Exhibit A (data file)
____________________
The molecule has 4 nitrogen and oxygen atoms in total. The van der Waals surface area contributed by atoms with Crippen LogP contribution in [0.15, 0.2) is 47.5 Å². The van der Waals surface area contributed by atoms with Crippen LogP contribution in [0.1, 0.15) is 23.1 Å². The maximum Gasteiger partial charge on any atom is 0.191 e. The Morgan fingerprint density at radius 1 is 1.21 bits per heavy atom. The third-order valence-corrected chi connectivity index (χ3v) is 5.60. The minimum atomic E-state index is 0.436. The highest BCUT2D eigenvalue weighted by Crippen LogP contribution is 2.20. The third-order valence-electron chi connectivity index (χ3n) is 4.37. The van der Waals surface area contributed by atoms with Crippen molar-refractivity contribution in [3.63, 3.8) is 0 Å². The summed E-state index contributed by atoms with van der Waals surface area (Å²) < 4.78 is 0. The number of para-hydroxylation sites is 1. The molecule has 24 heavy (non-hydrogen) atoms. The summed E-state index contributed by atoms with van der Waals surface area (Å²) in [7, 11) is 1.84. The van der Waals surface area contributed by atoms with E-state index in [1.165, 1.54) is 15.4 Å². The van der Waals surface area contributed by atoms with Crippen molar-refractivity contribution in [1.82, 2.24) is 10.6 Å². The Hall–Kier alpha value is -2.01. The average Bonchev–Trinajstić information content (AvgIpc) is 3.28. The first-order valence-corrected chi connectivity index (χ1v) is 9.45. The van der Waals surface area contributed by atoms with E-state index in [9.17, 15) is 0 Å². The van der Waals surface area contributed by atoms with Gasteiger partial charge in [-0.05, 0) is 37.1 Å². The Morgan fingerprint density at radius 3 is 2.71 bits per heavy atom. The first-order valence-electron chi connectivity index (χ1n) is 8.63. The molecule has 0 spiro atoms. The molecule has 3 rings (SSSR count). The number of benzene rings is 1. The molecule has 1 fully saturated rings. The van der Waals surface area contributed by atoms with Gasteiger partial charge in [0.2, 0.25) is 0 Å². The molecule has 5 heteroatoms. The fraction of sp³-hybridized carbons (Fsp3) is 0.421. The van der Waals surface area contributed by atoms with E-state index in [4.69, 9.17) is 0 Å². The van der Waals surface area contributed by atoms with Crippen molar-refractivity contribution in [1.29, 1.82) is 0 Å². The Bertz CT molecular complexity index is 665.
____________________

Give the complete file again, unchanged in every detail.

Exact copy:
The molecule has 4 nitrogen and oxygen atoms in total. The van der Waals surface area contributed by atoms with Crippen LogP contribution in [0.15, 0.2) is 47.5 Å². The van der Waals surface area contributed by atoms with Crippen LogP contribution in [0.1, 0.15) is 23.1 Å². The maximum Gasteiger partial charge on any atom is 0.191 e. The Morgan fingerprint density at radius 1 is 1.21 bits per heavy atom. The third-order valence-corrected chi connectivity index (χ3v) is 5.60. The minimum atomic E-state index is 0.436. The highest BCUT2D eigenvalue weighted by Crippen LogP contribution is 2.20. The third-order valence-electron chi connectivity index (χ3n) is 4.37. The van der Waals surface area contributed by atoms with Crippen molar-refractivity contribution in [3.63, 3.8) is 0 Å². The summed E-state index contributed by atoms with van der Waals surface area (Å²) < 4.78 is 0. The number of para-hydroxylation sites is 1. The molecule has 24 heavy (non-hydrogen) atoms. The summed E-state index contributed by atoms with van der Waals surface area (Å²) in [7, 11) is 1.84. The van der Waals surface area contributed by atoms with E-state index in [1.165, 1.54) is 15.4 Å². The van der Waals surface area contributed by atoms with Crippen molar-refractivity contribution in [1.82, 2.24) is 10.6 Å². The Hall–Kier alpha value is -2.01. The average Bonchev–Trinajstić information content (AvgIpc) is 3.28. The first-order valence-corrected chi connectivity index (χ1v) is 9.45. The van der Waals surface area contributed by atoms with E-state index in [9.17, 15) is 0 Å². The van der Waals surface area contributed by atoms with Gasteiger partial charge in [-0.05, 0) is 37.1 Å². The Morgan fingerprint density at radius 3 is 2.71 bits per heavy atom. The first-order valence-electron chi connectivity index (χ1n) is 8.63. The molecule has 0 spiro atoms. The molecule has 3 rings (SSSR count). The number of benzene rings is 1. The molecule has 1 fully saturated rings. The van der Waals surface area contributed by atoms with Gasteiger partial charge in [0.2, 0.25) is 0 Å². The molecule has 5 heteroatoms. The fraction of sp³-hybridized carbons (Fsp3) is 0.421. The van der Waals surface area contributed by atoms with E-state index in [4.69, 9.17) is 0 Å². The van der Waals surface area contributed by atoms with Crippen molar-refractivity contribution in [1.29, 1.82) is 0 Å². The Bertz CT molecular complexity index is 665.